Has opinion about the use of intraosseous (IO) access in recent years changed?
Yes. Although IO needle placement should never be taken lightly, as it is painful and time-limited in its effectiveness, the literature increasingly supports its use as an important primary vascular access method in emergencies. Underutilization may be due to fears of complications such as needle damage (bending or breaking), fluid extravasation at the needle entry site, and puncture through both sides of the bone (it is important to note that IO infusion will not succeed with bones that have breaks or holes in them because fluid will extravasate through these openings). However, once placement is established, actual IO complications appear to be very rare.
Enhanced interest in the use of IO access is due, at least in part, to there now being several different IO battery-powered drill systems available. These drills are very effective: they are fast, use larger gauge needles that are less prone to bending, and do not require strong force to break the plane of the cortex. They also appear to gain access more quickly than traditional manual IO needles, on average within 67 seconds in one study of paramedics in prehospital scenarios.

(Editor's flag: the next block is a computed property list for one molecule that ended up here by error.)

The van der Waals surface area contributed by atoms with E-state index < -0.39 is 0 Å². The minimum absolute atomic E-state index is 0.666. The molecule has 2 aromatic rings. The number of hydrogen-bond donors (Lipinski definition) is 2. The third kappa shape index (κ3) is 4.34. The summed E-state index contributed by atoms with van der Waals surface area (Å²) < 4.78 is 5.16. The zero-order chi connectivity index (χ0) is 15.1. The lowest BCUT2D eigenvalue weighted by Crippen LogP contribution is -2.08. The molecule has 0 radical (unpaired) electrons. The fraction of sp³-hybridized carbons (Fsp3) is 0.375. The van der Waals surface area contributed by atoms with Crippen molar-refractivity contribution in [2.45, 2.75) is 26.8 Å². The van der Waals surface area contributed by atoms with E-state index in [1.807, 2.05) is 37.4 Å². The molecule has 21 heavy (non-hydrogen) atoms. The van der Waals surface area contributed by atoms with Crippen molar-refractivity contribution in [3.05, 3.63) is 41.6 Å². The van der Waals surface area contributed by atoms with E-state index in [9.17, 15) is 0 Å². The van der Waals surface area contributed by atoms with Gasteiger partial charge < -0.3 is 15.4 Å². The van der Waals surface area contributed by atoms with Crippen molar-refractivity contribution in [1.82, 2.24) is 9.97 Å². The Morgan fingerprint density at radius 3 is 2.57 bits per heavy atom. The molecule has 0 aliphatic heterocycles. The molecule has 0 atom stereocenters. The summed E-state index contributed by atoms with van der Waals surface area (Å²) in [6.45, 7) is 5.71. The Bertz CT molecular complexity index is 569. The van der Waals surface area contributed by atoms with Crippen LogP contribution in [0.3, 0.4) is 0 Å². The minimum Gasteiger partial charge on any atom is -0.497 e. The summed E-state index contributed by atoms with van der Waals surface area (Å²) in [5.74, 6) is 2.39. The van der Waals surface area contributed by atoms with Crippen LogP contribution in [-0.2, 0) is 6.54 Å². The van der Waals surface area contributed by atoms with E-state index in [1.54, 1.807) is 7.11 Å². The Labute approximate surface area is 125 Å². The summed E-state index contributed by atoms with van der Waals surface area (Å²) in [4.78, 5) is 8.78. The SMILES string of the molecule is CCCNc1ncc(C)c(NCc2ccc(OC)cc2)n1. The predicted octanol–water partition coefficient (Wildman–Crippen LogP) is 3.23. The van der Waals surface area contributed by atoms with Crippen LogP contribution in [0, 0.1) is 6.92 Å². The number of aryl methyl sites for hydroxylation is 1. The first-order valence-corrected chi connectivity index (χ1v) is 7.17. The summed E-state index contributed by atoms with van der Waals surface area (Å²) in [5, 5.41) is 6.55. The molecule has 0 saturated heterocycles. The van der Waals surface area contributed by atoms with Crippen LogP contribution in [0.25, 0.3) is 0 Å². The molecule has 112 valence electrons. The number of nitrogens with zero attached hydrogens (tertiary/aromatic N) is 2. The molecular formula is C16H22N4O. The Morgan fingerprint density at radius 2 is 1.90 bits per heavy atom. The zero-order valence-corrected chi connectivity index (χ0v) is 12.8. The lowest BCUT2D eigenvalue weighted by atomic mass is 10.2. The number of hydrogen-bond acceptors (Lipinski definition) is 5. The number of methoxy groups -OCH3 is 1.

Byars DV, Tsuchitani SN, Erwin E, et al: Evaluation of success rate and access time for an adult sternal intraosseous device deployed in the prehospital setting. Prehosp Disaster Med 2011;26(2):127-129.
Hansen M, Meckler G, Spiro D, Newgard C: Intraosseous line use, complications, and outcomes among a population-based cohort of children presenting to California hospitals. Pediatr Emerg Care 2011;27(10):928-932.
Voigt J, Waltzman M, Lottenberg L: Intraosseous vascular access for in-hospital emergency use: A systematic clinical review of the literature and analysis. Pediatr Emerg Care 2012;28(2):185-199.